There was a surprise behind the doors of my school, though—it wasn't all that Catholic in the end. It housed a little over a thousand students and there were two classes per grade, and thus there wasn't the time to have students go to mass every month at the school chapel. Devotion was lesser there, too: in my first year there, seventh grade, I was wide-eyed at the tattoos poking out of my Literature teacher's sleeves. When I asked her about it, she rolled up her sleeves and showed me line drawings made by her children she had gotten permanently inked onto her body. That same teacher told us, while dealing with myths and legends in class, that the Bible was the text with the largest amount of myths. I was flabbergasted, thirteen years old and used to the infallible faith of Catholic school teachers—the way she called the Bible full of myths so effortlessly made my jaw drop, and I immediately took a liking to her and was sad to see her leave the school. During Religion, the movie fan teacher handed us a paper that asked us what our parents would think if we converted to another religion and I, having just found my interest in Judaism, answered eagerly how they would be very supportive, as me not being baptized was to give me the freedom of choice.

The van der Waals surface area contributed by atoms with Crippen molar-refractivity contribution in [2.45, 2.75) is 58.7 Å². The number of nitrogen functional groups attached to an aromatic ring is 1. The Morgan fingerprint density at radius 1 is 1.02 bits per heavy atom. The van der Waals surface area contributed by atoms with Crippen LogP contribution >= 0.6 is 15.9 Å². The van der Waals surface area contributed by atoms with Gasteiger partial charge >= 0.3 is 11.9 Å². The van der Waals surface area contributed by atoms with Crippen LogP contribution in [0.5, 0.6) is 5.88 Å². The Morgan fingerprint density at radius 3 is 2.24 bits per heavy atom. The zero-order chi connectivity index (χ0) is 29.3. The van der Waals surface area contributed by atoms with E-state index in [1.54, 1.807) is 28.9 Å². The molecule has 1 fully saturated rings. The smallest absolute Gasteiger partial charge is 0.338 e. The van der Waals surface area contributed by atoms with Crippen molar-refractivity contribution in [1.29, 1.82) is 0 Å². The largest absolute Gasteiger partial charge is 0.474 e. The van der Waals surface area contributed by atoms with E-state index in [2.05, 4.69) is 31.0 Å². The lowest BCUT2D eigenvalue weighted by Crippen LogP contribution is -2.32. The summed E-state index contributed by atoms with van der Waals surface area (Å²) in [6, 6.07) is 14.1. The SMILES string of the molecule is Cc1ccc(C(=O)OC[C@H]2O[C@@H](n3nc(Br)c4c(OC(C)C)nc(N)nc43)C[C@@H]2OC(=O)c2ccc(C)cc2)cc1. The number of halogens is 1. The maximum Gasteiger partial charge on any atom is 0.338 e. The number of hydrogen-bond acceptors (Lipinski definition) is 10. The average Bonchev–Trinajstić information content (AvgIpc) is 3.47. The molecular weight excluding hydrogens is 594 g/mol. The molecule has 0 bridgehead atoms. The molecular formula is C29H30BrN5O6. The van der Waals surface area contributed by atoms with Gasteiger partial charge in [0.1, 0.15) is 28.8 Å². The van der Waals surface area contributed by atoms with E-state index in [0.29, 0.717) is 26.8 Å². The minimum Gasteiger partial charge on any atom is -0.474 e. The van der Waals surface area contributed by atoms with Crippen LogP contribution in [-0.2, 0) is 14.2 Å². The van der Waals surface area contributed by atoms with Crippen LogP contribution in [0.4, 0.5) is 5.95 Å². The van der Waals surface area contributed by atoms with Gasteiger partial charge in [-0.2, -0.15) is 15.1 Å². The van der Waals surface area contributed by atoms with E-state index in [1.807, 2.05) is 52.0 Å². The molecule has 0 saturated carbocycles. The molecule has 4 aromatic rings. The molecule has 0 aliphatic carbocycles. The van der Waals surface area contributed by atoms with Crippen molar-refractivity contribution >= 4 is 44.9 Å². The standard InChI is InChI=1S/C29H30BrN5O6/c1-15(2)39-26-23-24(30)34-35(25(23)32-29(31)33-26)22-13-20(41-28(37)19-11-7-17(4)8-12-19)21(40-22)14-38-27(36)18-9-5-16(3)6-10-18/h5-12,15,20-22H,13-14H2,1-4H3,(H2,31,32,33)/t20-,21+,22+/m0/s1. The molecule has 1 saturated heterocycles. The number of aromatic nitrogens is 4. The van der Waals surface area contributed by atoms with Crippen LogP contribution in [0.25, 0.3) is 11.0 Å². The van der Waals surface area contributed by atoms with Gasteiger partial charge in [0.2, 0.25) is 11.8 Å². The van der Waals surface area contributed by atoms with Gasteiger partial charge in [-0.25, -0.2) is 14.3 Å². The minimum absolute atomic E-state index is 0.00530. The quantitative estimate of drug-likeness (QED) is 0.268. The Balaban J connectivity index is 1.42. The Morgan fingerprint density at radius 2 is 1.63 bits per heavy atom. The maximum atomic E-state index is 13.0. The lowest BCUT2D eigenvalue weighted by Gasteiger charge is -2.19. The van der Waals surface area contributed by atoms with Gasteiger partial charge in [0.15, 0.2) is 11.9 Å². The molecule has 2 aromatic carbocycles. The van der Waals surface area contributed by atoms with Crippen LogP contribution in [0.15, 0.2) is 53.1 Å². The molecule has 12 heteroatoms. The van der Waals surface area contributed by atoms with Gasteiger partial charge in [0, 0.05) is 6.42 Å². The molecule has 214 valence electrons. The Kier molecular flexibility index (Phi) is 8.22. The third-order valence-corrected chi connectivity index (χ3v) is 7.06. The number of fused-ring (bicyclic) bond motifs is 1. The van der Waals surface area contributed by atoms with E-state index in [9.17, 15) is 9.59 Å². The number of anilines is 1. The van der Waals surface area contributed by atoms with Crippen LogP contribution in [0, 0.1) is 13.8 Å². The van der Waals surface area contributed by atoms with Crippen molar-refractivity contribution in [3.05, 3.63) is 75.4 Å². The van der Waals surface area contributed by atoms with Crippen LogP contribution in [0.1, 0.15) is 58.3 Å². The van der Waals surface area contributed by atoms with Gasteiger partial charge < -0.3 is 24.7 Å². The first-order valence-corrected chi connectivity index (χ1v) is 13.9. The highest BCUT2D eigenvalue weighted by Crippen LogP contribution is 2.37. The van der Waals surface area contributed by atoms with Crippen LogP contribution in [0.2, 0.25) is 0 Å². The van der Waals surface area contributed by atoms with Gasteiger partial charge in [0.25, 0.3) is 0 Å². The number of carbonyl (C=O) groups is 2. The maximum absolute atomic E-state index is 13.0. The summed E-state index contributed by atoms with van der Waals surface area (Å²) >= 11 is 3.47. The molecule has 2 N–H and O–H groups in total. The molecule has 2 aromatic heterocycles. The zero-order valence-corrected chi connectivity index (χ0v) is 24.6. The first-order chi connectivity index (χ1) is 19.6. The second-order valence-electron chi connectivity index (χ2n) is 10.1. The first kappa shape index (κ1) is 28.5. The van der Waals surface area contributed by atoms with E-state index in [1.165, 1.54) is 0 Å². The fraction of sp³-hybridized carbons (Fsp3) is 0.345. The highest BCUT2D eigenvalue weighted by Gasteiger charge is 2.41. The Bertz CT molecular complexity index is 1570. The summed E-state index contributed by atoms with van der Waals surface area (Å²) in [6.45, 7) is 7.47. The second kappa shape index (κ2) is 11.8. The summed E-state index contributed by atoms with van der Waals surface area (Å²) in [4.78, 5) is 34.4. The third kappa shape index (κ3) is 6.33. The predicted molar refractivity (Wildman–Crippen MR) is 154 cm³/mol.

My parents are not particularly religious, which makes my almost-entirely Catholic schooling an enigma to some people. The PreK-12 school I was in for preschool and kindergarten had its first-grade class be too big for my mother's tastes, sitting at around sixty kids, so she wanted to change me to a smaller school. There were plenty of options in my city of twenty thousand people, but most of them were mediocre or bad. The best option was the one that had the best results in the Chilean standardized test that assessed schools’ performances, the SIMCE (its full name translating to Education Quality Measurement)—which was a private Catholic school. My mother was raised Evangelical and vaguely believes in God, praying from time to time, while my dad was raised Catholic and considers himself agnostic. Neither of them liked the idea of sending me to a Catholic school, but it was my best chance at a good schooling, so they sent me off there. Now in ex-Christian circles with my friends I call myself "ex-Catholic adjacent", to explain the fact that I live in a culturally Catholic country and have gone to Catholic schools throughout all of my schooling, but I was not raised as it per se. Many of the hang-ups but none of the Sunday masses.